Content-based recommendations rely on Machine Learning and an understanding of the dimensions of user attributes and the attributes of the items that are being recommended. Preparing the right data model is often tricky and a very lengthy process. However, with the right data model, content-based recommendations can produce great results with little historical data or only a few users in the system.

Section 6

Redis Data Structures and Commands for Recommendations

Redis data structures can tremendously reduce application complexity while delivering very high performance at high scale. Recommendation solutions often need Set operations such as intersection, union, and setdifference to be executed very quickly. Redis data structures such as Strings, Sets, and Sorted Sets come in handy while implementing a recommendation solution. Also, being an in-memory database platform, Redis delivers very high performance with sub-millisecond latency with very little computational resources.

Before we begin setting up the recommendation system, let’s get acquainted with some of the Redis data structures and their commands:

Data Structure




GET key

Get the value of the key.

SET key value

Set key to hold the string value.


SADD key member [member …]

Add one or more members to a set.


Get the number of members in a set.

SDIFF key [key …]

Subtract multiple sets.

SDIFFSTORE destination key [key …]

Subtract multiple sets and store the resulting set in a key.

SINTER key [key …]

Intersect multiple sets.

SINTERSTORE destination key [key …]

Intersect multiple sets and store the resulting set in a key.

SISMEMBER key member

Determine if a given value is a member of a set.


Get all the members of a set.

SREM key member [member …]

Remove one or more members from a set.

SUNION key [key …]

Add multiple sets.

SUNIONSTORE destination key [key …]

Add multiple sets and store the resulting set in a key.

SSCAN key cursor

Incrementally iterate Set elements.

Sorted Sets

ZADD key score member [score member…]

Add one or more members to a sorted set, or update its score if it already exists.


Get the number of members in a sorted set.

ZCOUNT key min max

Count the members in a sorted set with scores within the given values.

ZINCRBY key increment member

Increment the score of a member in a sorted set.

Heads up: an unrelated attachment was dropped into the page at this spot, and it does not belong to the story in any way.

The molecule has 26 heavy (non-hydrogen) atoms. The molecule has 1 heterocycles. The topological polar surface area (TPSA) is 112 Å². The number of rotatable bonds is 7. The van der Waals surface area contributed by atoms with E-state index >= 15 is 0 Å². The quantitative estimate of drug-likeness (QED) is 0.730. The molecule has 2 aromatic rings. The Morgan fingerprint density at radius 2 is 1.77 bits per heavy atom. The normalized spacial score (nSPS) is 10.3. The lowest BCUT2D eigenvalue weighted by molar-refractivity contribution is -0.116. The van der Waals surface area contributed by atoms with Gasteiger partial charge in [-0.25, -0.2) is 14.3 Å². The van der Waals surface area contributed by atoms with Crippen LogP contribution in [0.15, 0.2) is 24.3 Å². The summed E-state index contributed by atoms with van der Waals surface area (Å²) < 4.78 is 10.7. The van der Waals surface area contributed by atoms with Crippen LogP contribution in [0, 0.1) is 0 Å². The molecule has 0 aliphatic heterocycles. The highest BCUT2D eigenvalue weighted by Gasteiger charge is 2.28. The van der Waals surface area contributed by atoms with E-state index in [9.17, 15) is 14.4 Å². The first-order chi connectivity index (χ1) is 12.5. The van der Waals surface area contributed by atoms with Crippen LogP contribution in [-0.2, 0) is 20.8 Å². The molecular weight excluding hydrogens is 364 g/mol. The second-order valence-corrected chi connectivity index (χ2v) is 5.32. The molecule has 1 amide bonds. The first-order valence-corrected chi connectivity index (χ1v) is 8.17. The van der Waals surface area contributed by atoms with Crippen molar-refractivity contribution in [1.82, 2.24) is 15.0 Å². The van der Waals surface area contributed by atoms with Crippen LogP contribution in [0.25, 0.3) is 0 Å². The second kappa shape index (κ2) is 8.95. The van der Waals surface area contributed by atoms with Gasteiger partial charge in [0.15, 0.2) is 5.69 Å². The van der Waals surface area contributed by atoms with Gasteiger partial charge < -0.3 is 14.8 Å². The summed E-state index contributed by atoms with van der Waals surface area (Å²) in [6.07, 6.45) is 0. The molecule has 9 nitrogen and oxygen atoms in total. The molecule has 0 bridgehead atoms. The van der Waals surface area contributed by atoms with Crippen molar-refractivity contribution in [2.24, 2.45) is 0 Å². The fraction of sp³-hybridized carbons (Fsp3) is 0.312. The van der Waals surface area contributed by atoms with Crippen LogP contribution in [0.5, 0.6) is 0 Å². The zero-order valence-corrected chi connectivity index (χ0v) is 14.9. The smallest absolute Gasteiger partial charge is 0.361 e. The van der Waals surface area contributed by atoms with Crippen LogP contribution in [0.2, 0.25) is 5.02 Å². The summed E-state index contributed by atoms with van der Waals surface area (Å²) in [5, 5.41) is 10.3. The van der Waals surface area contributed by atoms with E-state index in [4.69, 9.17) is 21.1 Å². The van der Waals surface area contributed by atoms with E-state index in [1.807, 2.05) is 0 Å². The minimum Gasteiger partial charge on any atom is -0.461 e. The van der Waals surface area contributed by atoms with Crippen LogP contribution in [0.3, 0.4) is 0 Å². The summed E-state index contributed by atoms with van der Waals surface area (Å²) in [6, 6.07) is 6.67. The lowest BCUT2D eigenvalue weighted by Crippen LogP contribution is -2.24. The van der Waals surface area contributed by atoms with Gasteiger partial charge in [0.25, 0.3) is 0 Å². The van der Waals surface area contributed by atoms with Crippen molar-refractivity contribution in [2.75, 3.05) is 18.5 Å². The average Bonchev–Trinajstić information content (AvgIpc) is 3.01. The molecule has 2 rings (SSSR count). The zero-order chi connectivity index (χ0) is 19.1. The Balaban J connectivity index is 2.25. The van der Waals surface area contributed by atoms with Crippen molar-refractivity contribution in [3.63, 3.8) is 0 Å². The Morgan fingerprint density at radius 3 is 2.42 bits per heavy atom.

ZINTERSTORE destination numkeys key [key …]

Intersect multiple sorted sets and store the resulting set in a key.

ZRANGE key start stop [WITHSCORES]

Return a range of members in a sorted set by index.


Return a range of members in a sorted set by scores.

ZRANK key member

Determine the index of a member in a sorted set.

ZREM key member [member …]

Remove one or more members from a sorted set.


Return a range of members in a sorted set by index with scores ordered from high to low.


Return a range of members in a sorted set by score, with scores ordered from high to low.

ZREVRANK key member

Determine the index of a member in a sorted set with scores ordered from high to low.

ZSCORE key member

Get the score associated with the given member in a sorted set.

ZUNIONSTORE destination numkeys key [key …]

Add multiple sorted sets and store the resulting set in a new key.

ZSCAN key cursor

Incrementally iterate sorted sets, elements, and associated scores.

Section 7

Recommendations Based on User Interests

This is a simple recommendation system based on interests that are identified by users. In this method, we let the users select the categories in which they are interested. We also classify the items by their categories. Then we match user interests to the items based on the categories.

The algorithm:

Find all the categories a user, U, is interested in. Let’s call the set CategoriesuserU

Get all the items associated with CategoriesuserU

Step 1

Set the categories each user is interested in.

SADD user:<user id>:categories <category>

Step 2

Maintain a set for each category such that the set contains all the items in that category.

SADD category:<category>:items <item id>

Step 3

Get all the categories a user is interested in (assuming this is a small set. Use SSCAN for a large dataset).

SMEMBERS user:<user id>:categories

Step 4

Get all the items that belong to the categories in which the user is interested.

SUNION category:<category 1>:items category:<category 2>:items category:<category 3>:items …